The Dying Grass: A Novel of the Nez Perce War (Seven Dreams: Book of North Americasn Landscapes)
“requires concentration, but the rewards are worth the effort. Highly recommended.”
If The Dying Grass by William T. Vollmann were a painting, it would be a Rembrandt: complex, detailed, dark with flashes of vivid color.
The Nez Perce War of 1877 provides the background for an exploration of the confrontation between cultures, neither of which understands the other except on a superficial level, and in the case of the United States government, clings to its preconceived belief that the Nez Perce must be confined and “civilized” for their own good and for the benefit of white settlers.
Receiving orders from Washington, Brigadier-General Otis Oliver Howard prepares to meet with the Nez Perce to inform them that they must move onto the reservation as they promised to do according to the treaty of 1855. The fact that the chief signing that treaty did not speak for all the Nez Perce, but only for his band, is disregarded by Washington and consequently, General Howard. “We all know that the military will play a necessary part in placing the Indians on their reservation.”
Meeting with Joseph, his brother Ollicut, White Bird, Looking-Glass, and Toohhoolhoolzote, whom Howard continues to call a “Medicine Man,” the general tells them they are now under the jurisdiction of the government and must move onto the reservation. He also stages a demonstration of his newly acquired Gatling guns.
When asked his opinion of how the Indians are taking the government’s ultimatum, Major Whipple tells General Howard, “Well, sir, I’m no Indian, but if it were me, I don’t suppose I’d like to be turned out from home.”
Toohhoolhoolzote echoes Whipple’s opinion in more poetic language when he tells General Howard through an interpreter “the land has always belonged to us. We came from the earth; she is our mother; our bodies must go back to her. The land must not be sold.”
Whatever the sentiments of the Nez Perce Howard has his orders. “You have thirty days to move to the reservation. I am telling you.”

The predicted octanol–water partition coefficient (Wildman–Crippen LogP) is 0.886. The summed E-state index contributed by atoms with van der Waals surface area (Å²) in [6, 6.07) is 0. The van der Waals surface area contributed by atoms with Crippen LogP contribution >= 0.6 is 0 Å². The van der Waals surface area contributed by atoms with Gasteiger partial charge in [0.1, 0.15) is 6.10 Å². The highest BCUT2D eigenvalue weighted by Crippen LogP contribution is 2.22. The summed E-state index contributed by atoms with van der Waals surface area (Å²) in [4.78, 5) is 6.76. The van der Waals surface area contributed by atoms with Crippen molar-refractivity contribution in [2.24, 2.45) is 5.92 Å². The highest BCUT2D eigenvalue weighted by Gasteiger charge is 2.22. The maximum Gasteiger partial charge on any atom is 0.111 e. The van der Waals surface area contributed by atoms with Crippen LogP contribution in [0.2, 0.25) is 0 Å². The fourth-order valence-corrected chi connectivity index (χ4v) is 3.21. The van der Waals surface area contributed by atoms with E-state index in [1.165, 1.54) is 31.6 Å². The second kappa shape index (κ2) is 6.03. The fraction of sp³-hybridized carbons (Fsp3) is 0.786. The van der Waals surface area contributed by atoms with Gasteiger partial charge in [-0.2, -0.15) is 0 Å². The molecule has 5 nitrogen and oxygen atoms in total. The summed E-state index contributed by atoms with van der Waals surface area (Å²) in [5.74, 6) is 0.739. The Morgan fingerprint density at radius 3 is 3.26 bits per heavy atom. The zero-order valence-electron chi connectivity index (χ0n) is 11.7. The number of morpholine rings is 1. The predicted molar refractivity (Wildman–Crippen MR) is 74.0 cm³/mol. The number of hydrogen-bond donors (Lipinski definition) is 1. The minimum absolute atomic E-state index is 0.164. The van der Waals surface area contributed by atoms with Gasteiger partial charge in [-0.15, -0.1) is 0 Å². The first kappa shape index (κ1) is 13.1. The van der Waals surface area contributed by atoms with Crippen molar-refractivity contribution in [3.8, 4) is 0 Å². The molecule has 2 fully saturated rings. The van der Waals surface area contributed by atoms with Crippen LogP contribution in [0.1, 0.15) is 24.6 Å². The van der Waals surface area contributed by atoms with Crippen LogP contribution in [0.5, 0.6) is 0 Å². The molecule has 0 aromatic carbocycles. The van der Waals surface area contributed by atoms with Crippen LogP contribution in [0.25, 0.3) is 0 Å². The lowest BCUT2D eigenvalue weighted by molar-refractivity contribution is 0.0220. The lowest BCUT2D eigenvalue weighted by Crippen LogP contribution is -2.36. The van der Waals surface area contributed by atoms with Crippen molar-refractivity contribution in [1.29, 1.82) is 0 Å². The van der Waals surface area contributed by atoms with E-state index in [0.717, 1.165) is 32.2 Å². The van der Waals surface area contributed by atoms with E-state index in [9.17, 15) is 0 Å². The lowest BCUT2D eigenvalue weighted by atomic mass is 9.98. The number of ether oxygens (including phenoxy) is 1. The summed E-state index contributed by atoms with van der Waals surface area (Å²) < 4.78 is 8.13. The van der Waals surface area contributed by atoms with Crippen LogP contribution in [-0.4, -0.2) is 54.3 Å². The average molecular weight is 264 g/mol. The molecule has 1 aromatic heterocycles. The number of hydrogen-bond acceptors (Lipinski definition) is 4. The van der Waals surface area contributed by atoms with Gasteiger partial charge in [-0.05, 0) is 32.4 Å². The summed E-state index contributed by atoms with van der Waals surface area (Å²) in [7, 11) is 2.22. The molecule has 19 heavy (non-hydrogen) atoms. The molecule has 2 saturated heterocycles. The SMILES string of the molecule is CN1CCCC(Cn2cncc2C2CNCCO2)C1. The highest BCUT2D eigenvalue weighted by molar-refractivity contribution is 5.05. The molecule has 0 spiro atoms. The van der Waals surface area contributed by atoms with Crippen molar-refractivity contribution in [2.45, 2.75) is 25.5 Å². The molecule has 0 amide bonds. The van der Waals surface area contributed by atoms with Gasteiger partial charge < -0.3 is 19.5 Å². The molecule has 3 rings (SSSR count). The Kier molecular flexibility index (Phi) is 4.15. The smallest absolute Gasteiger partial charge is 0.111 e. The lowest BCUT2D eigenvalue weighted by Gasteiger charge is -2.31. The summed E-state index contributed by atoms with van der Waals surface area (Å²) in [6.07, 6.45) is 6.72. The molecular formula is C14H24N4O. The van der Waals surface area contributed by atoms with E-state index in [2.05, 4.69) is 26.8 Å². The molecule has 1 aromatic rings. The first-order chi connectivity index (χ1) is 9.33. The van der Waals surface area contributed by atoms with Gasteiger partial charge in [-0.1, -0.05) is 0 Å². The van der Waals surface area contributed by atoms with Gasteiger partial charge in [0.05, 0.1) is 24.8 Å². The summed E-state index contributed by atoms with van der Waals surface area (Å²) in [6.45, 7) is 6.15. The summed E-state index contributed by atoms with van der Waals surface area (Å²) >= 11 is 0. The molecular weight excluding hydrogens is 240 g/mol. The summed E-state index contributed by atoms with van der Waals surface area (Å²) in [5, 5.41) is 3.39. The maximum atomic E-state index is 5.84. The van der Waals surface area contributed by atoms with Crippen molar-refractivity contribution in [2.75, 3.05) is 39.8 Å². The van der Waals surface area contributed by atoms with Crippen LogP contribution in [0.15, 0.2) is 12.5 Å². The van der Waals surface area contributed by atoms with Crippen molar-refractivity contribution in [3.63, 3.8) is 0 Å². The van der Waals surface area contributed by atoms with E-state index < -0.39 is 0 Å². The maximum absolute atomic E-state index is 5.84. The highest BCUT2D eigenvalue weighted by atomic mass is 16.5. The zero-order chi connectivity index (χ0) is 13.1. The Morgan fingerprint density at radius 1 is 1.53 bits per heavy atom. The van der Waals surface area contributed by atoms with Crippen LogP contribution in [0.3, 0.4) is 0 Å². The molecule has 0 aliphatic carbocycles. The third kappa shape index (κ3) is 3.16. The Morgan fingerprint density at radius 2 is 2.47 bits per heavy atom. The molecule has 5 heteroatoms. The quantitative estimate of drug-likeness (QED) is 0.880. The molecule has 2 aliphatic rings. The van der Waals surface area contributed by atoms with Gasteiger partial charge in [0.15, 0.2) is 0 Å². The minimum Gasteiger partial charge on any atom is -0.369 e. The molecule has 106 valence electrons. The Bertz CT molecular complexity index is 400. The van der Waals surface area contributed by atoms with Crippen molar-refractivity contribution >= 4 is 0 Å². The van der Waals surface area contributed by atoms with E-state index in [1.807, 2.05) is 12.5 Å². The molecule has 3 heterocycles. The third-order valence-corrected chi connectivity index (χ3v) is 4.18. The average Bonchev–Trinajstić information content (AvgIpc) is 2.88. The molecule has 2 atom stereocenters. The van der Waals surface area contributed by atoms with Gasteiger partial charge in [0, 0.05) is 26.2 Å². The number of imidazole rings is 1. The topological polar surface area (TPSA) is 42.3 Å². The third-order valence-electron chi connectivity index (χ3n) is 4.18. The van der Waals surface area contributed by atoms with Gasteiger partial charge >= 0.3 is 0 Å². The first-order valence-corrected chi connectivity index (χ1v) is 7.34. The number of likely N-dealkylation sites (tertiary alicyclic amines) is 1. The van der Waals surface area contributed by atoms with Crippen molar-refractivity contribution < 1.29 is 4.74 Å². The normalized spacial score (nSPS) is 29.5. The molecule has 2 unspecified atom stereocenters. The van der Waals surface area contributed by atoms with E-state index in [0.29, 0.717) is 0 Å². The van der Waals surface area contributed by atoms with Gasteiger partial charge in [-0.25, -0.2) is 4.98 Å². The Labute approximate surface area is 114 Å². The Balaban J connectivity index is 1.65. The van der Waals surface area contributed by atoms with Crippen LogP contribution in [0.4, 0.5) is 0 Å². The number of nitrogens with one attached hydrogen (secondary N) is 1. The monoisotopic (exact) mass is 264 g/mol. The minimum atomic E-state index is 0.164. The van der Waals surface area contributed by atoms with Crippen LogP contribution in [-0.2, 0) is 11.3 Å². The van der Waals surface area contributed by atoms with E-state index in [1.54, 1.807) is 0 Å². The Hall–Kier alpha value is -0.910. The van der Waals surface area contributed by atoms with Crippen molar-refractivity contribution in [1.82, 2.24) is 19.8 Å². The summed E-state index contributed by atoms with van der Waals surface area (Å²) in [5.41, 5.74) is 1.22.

The Nez Perce chiefs meet to talk. “. . . Heinmot Tooyalakekt, the tender one . . . he whom the Bostons call Joseph, brings in the old, the sick, the widows and orphans, caring for everyone . . .” know that they cannot defeat the Bostons, as they call the white settlers. “I shall save my Wallowa People’s blood if I can. Should your People wish to fight, it is not my place to say no. But as for me, I shall give up my country. For my women, children and old ones I go against my promise to him who was my father and chief. I shall now live and die on the painted land, never to go out.”
Chief Joseph, he who is not a war chief, nor becomes one, states the basic trait of not only the Nez Perce, but most Indian tribes: They have no centralized government. Each chief only speaks for his own band, and even then individuals may decide for themselves what they wish to do. Chief Joseph, the caregiver for the weak and helpless, recognizes that he speaks only for himself and his band. He is reconciled to a future life on the reservation.
Several young Nez Perce are not reconciled. Shore Crossing, Strong Eagle, and Red Moccasin Tops, who will soon be known as the Three Red Blankets, ride out to avenge the murder of Eagle Robe, as well as other injustices inflicted by the Bostons. It means war and Chief Joseph knows it. He also foresees the inevitable end to such a conflict. “—how could they not see what will happen?—to consider the Bluecoats revenging themselves on our women and children, this wounds his heart: Cut arm will be killing us all; such is Cut Arm, who pretends to be as kind as a grandfather.”
Thus begins the Nez Perce War and the 1,200 mile trek as the People seek to flee from the Bluecoats, first to the Crow, then toward Canada. While there are battle scenes as bloody as only ones in which one side fights for life and survival, while the other fights to win regardless of the cost, it is not the War or even Chief Joseph that is the primary focus of the story. It is the characters, their beliefs, their preconceptions, the slow revealing of the motivations that ultimately govern their behavior.
From General Howard, old Cut-Arm, who lost his right arm during the Civil War, and has never lived down the belief of many in the Army that he was incompetent and a coward during a major battle; to Lieutenant Wood who eventually questions whether Government policy is right, Vollmann creates a masterpiece of nuance, of lyrical descriptions of the landscape, of empathy for not only the Nez Perce, but for tormented, slightly paranoid General Howard.
Notes, glossaries, and bibliographical references are extensive and cover nearly 300 pages. One is astounded at the depth of Vollmann’s research, and his careful noting of what is rooted in his imagination as far as characterization is concerned, as well what is factual.
The Dying Grass is a novel for the dedicated reader; that is, one who enjoys a many-layered story that unravels slowly, which is told in an unconventional style. Vollmann uses space to indicate emotional or physical distance. He also may indent lines multiple times to indicate the thoughts or dialog of several different characters. At 1,367 pages it’s too long for this 140 characters digital age. This is not a novel for the casual reader who wants a fast story quickly told. Nor is it a book one may pick to read a chapter or two before going to sleep. The Dying Grass requires concentration, but the rewards are worth the effort. Highly recommended.